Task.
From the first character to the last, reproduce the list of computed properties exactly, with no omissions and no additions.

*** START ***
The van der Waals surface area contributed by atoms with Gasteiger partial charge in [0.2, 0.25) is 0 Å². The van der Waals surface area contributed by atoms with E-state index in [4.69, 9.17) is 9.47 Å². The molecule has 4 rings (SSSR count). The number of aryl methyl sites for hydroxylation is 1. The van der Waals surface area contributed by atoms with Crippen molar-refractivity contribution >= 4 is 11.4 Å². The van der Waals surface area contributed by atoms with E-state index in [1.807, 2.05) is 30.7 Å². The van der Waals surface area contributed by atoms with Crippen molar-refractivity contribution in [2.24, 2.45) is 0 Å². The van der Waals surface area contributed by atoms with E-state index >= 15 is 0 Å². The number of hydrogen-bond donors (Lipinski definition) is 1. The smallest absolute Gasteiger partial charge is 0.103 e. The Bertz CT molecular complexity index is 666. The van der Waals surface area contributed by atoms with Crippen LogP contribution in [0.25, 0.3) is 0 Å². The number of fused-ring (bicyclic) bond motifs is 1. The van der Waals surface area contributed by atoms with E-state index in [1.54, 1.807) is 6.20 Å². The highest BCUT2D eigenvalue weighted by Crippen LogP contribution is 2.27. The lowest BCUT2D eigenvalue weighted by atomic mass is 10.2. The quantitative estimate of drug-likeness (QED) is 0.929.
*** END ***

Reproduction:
The van der Waals surface area contributed by atoms with Gasteiger partial charge in [0.2, 0.25) is 0 Å². The van der Waals surface area contributed by atoms with E-state index in [4.69, 9.17) is 9.47 Å². The molecule has 4 rings (SSSR count). The number of aryl methyl sites for hydroxylation is 1. The van der Waals surface area contributed by atoms with Crippen molar-refractivity contribution >= 4 is 11.4 Å². The van der Waals surface area contributed by atoms with E-state index in [1.807, 2.05) is 30.7 Å². The van der Waals surface area contributed by atoms with Crippen molar-refractivity contribution in [2.24, 2.45) is 0 Å². The van der Waals surface area contributed by atoms with E-state index >= 15 is 0 Å². The number of hydrogen-bond donors (Lipinski definition) is 1. The smallest absolute Gasteiger partial charge is 0.103 e. The Bertz CT molecular complexity index is 666. The van der Waals surface area contributed by atoms with Crippen LogP contribution in [0.25, 0.3) is 0 Å². The number of fused-ring (bicyclic) bond motifs is 1. The van der Waals surface area contributed by atoms with E-state index in [1.54, 1.807) is 6.20 Å². The highest BCUT2D eigenvalue weighted by Crippen LogP contribution is 2.27. The lowest BCUT2D eigenvalue weighted by atomic mass is 10.2. The quantitative estimate of drug-likeness (QED) is 0.929.